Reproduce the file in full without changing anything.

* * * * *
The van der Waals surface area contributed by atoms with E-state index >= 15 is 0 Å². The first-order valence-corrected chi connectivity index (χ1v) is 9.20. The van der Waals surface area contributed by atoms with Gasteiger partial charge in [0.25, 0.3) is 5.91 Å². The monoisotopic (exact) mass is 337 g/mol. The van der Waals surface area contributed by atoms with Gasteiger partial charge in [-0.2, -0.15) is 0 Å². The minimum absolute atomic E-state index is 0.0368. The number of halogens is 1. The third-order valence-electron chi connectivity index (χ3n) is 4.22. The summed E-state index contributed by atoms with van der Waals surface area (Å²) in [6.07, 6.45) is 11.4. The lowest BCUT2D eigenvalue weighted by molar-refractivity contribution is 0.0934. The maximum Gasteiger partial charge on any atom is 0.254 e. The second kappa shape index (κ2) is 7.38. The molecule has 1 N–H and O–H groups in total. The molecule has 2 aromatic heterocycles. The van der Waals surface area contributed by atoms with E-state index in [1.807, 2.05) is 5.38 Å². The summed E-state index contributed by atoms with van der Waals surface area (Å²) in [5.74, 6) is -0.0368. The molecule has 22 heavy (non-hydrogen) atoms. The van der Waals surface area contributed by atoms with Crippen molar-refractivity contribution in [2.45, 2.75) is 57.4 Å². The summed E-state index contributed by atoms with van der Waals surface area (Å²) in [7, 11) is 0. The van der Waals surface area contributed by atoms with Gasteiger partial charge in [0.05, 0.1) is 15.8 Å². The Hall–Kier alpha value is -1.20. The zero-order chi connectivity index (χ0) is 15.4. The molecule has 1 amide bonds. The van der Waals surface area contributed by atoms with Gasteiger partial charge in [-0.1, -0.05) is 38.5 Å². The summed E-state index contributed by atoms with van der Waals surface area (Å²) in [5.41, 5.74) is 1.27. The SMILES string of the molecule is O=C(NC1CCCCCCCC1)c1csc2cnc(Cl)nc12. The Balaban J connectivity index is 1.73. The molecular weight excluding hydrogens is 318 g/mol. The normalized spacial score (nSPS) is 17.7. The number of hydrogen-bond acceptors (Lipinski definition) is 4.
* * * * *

The van der Waals surface area contributed by atoms with E-state index >= 15 is 0 Å². The first-order valence-corrected chi connectivity index (χ1v) is 9.20. The van der Waals surface area contributed by atoms with Gasteiger partial charge in [0.25, 0.3) is 5.91 Å². The monoisotopic (exact) mass is 337 g/mol. The van der Waals surface area contributed by atoms with Gasteiger partial charge in [-0.2, -0.15) is 0 Å². The minimum absolute atomic E-state index is 0.0368. The number of halogens is 1. The third-order valence-electron chi connectivity index (χ3n) is 4.22. The summed E-state index contributed by atoms with van der Waals surface area (Å²) in [6.07, 6.45) is 11.4. The lowest BCUT2D eigenvalue weighted by molar-refractivity contribution is 0.0934. The maximum Gasteiger partial charge on any atom is 0.254 e. The second kappa shape index (κ2) is 7.38. The molecule has 1 N–H and O–H groups in total. The molecule has 2 aromatic heterocycles. The van der Waals surface area contributed by atoms with E-state index in [1.807, 2.05) is 5.38 Å². The summed E-state index contributed by atoms with van der Waals surface area (Å²) in [5.74, 6) is -0.0368. The molecule has 22 heavy (non-hydrogen) atoms. The van der Waals surface area contributed by atoms with Crippen molar-refractivity contribution in [2.45, 2.75) is 57.4 Å². The summed E-state index contributed by atoms with van der Waals surface area (Å²) in [7, 11) is 0. The van der Waals surface area contributed by atoms with Gasteiger partial charge in [0.05, 0.1) is 15.8 Å². The Hall–Kier alpha value is -1.20. The zero-order chi connectivity index (χ0) is 15.4. The molecule has 1 amide bonds. The van der Waals surface area contributed by atoms with Gasteiger partial charge in [-0.1, -0.05) is 38.5 Å². The summed E-state index contributed by atoms with van der Waals surface area (Å²) in [5.41, 5.74) is 1.27. The SMILES string of the molecule is O=C(NC1CCCCCCCC1)c1csc2cnc(Cl)nc12. The Balaban J connectivity index is 1.73. The molecular weight excluding hydrogens is 318 g/mol. The normalized spacial score (nSPS) is 17.7. The number of hydrogen-bond acceptors (Lipinski definition) is 4.